When Sacha Antonetty-Lebrón was a young child growing up in Puerto Rico, she attended modeling school, her dreams of appearing in advertisements sprouting like the palm trees in the sandy streets of her native island.
But even with her bright eyes and perfect smile, Antonetty-Lebrón was often warned there may be one factor that worked against her.
“The owner invited me to the modeling school but made sure to tell me, 'They didn't ask for Black girls, but I'm going to send you. Do the best you can do,' Antonetty-Lebrón remembers.
And when she did get calls for castings, she rarely saw any other Black faces. Antonetty-Lebrón, whose skin was a deep rich brown, learned at an early age that Afro-Latinos—or afro descendientes—were noticeably absent in nearly every form of Spanish media in Puerto Rico.
From TV anchors to beauty queens, the "ideal" Puerto Rican was always fair-skinned with European features—despite the fact that Puerto Rico’s rich history includes African, Taino native, and Spaniard ancestry.
The erasure and devaluation of Afro-Latinos in the media was so harsh that Antonetty-Lebrón’s father—a Black Puerto Rican himself—would often search high and low for copies of magazines like Essence and Ebony to bring home from his trips to New York. When he arrived with the gifts, his daughter would flip through the pages with excitement, soaking in the images of women who looked like her. And on TV, she'd turn to MTV, eager to catch a glimpse of Janet Jackson confidently sporting braids. She was so enamored with Jackson's look, in fact, that she even asked her mother to stop the painful and damaging process of hot combing her hair so that she, too, could wear natural styles.
Those early encounters with images of Black beauty are what inspired Antonetty-Lebrón to pursue a career in media and communications. “When I saw that this was possible, I said ‘I want to do a project like this. I want to have a space in the media where we have a representation, and our beauty is seen.’”
After graduating from college with a communications degree in Puerto Rico, Antonetty-Lebrón earned a journalism master's from Florida International University in 2003. Eventually, she worked in public relations before becoming a senior leader in communications and marketing at the Boys & Girls Club of Puerto Rico.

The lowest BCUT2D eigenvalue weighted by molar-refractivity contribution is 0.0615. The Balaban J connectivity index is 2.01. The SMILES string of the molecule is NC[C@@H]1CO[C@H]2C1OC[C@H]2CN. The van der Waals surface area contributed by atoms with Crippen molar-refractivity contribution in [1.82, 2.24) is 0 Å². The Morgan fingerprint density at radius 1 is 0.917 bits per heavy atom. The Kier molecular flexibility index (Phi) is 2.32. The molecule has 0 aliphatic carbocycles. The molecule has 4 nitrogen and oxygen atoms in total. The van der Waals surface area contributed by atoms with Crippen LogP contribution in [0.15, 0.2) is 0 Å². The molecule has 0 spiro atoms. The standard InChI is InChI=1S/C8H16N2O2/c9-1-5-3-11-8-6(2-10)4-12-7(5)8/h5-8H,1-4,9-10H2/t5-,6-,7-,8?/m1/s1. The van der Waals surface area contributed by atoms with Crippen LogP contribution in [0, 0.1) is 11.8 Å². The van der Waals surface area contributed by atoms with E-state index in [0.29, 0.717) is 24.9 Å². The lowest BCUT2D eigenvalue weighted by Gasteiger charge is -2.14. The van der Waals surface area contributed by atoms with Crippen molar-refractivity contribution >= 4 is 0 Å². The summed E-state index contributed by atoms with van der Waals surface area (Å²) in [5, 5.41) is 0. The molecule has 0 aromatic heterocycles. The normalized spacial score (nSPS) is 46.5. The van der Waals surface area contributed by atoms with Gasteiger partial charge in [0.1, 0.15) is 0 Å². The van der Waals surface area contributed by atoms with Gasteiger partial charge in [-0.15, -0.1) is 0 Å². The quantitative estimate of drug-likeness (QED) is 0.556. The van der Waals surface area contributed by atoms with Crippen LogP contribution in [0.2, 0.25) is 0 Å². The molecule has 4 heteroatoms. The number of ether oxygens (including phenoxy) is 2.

But all the while, Antonetty-Lebrón was quietly working on a dream that would’ve made her younger self proud: In December 2018, she launched Revista étnica (Ethnic Magazine), a 60-plus page glossy print magazine dedicated to celebrating the beauty and social issues of the Afro-Latinx communities in Puerto Rico.
Each edition of Revista étnica features Afro-Latinx models, writers, photographers, and subjects from across the island, including profiles of Afro-Latinas doing extraordinary things—like a young woman who interned at NASA—plus investigative reports and features about everything from music duos to local restaurants and a shopping guide for afrocentric turbans and accessories. The magazine is written and published in Spanish, with copies available in local Walgreens, Walmarts, and coffee shops throughout Puerto Rico.
To fund her project, Antonetty-Lebrón won a two-year grant from the NoVo Foundation, a philanthropic group dedicated to advancing causes important to women and children. Revista étnica’s first issue featured a stunning spread of models wearing colorful African-inspired turbans and full natural hair—the same kind of hair Antonetty-Lebrón's was required by her mother to straighten as a child, despite how painful and uncomfortable the process was, in order to look “presentable.”
Antonetty-Lebrón reflects on Revista étnica’s imagery while sitting for our interview in Loiza, a town founded in the 1600s by Nigerian slaves off the northeast coast of Puerto Rico. It's an area known for its preservation of African traditions—and having one of the highest populations of Black Puerto Ricans on the island.
“I believe that our best resistance is through expressions of beauty,” says Antonetty-Lebrón. “It's what gives us power. That’s why in each edition of the magazine, we present our natural beauty, our intellect—what makes us strong.”
“If what represents you is your afro hair, then wear it as big and as beautiful as possible! If it's your turban, then wear the prettiest, most colorful one you have. If it's fashion, use it. If it's gold or jewelry, use it—that’s what made Africans royalty. We were kings and queens—so own it, and be proud.”